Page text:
Aaron McDougal is a special man. It seems that his goal in life is to help as many kids as possible while receiving as little credit as possible. I don’t know of anyone else I can say that about. When he and I started our track club two years ago, we decided that I’d work primarily with the older males, and that he’d work primarily with the females and younger kids. Which meant that I would be coaching Johnny, who was a sophomore at the time (in the intermediate age group for the USATF Junior Olympic schedule). At the time, Johnny had already tied the national freshman record in the 110’s, and had won many age group national championships. There is no doubt in my mind that if Aaron had continued to coach him, Johnny would have continued to develop the same as he has under my tutelage. But Aaron saw my enthusiasm for coaching, so he entrusted me with Johnny’s development. He didn’t have to do that. Twenty years my elder, he was pushing me forward the way an older brother would push a younger brother forward. He was giving me an opportunity to do what he knew I could do, even if I couldn’t yet see that I was ready.

Around that time two years ago, I had a dream in which I was standing in the middle of a country road somewhere. A big German Shepherd approached me, carrying a kitten in its mouth. At first I was like, “Oh sh-t, that dog’s gonna gobble up that kitten in one gulp.” But then I noticed that the dog was carrying the kitten tenderly, at the scruff of the neck, like a mother would. As it came closer, I realized that the dog wanted me to take the kitten. He was offering it to me. I understood that the dog felt the cat needed to be protected, that it needed to be transported safely to the next stage of its journey. The dog was entrusting me with this task. I accepted the offer, forming a cup with my hands and letting the dog drop the kitten into my waiting palms. That’s where the dream ended.

At the time, I had no idea what the dream was trying to tell me, but I remember feeling it was significant. Now I see that the dog represented Aaron, and the kitten symbolized Johnny. The German Shepherd fits Aaron’s personality – aggressive, assertive, but loyal, dignified, and filled with integrity. And the kitten fit Johnny’s personality – a quiet, intelligent soul who trusts people instinctively. I remember feeling very strongly that I could not let Aaron down. I also remember feeling very confident that I wouldn’t.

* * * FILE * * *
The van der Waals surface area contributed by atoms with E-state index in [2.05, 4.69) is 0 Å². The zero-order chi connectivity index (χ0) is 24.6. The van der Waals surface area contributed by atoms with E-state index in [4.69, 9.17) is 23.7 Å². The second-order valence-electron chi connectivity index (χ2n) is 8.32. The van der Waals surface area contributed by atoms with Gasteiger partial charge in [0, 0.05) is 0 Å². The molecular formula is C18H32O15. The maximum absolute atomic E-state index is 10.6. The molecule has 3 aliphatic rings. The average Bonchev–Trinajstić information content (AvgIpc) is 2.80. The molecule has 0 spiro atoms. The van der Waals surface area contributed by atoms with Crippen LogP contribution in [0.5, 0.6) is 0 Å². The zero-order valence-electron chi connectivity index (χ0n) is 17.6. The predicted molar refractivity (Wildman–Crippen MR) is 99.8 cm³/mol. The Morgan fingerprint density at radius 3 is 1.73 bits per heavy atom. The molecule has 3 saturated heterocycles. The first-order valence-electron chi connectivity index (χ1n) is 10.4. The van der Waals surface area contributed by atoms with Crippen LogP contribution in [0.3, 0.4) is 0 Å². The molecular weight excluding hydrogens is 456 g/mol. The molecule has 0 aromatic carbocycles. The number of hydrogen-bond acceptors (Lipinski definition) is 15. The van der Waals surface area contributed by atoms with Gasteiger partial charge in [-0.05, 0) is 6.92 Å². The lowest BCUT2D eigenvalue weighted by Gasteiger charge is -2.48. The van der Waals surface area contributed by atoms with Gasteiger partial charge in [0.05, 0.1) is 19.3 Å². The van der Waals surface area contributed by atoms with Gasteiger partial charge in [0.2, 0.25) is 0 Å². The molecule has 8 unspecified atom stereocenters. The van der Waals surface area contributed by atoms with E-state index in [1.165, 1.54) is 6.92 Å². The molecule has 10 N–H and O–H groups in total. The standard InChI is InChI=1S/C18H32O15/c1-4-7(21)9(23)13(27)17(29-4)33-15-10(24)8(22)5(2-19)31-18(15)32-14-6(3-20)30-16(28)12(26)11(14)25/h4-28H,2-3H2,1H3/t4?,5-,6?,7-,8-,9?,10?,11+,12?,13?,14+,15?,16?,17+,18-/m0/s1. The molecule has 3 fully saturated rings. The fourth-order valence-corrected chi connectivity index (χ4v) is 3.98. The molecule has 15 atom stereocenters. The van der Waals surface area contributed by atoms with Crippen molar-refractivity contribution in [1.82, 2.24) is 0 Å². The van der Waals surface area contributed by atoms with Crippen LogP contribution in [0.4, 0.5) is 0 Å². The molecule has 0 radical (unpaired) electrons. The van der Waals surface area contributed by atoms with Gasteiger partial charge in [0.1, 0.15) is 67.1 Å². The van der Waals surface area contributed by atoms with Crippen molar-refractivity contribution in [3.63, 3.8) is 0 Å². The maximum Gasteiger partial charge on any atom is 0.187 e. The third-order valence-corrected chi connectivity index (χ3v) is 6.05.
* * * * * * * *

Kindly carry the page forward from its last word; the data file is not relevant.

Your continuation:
Johnny Dutch is a gifted athlete. He is an extraordinarily talented hurdler. He’s been running over obstacles since he was ten. And with McDougal guiding him, he never developed any bad habits. At his current stage of development he has remarkable hurdling instincts. His ability to make minor adjustments through the course of a race or the course of a rep is awe-inspiring.

Today I had a very good practice with the other guys on my club team while Johnny was away racing at Virginia Tech. Johnny has set the standards that they are trying to reach. Because they see him breaking records, they believe they can do it too. And his humility lets them see how to handle success. Yes, the 7.07 is a big deal. But the real big deal is that he started something that will continue to flourish after he moves on. Good job, Dutch.

© 2007 Steve McGill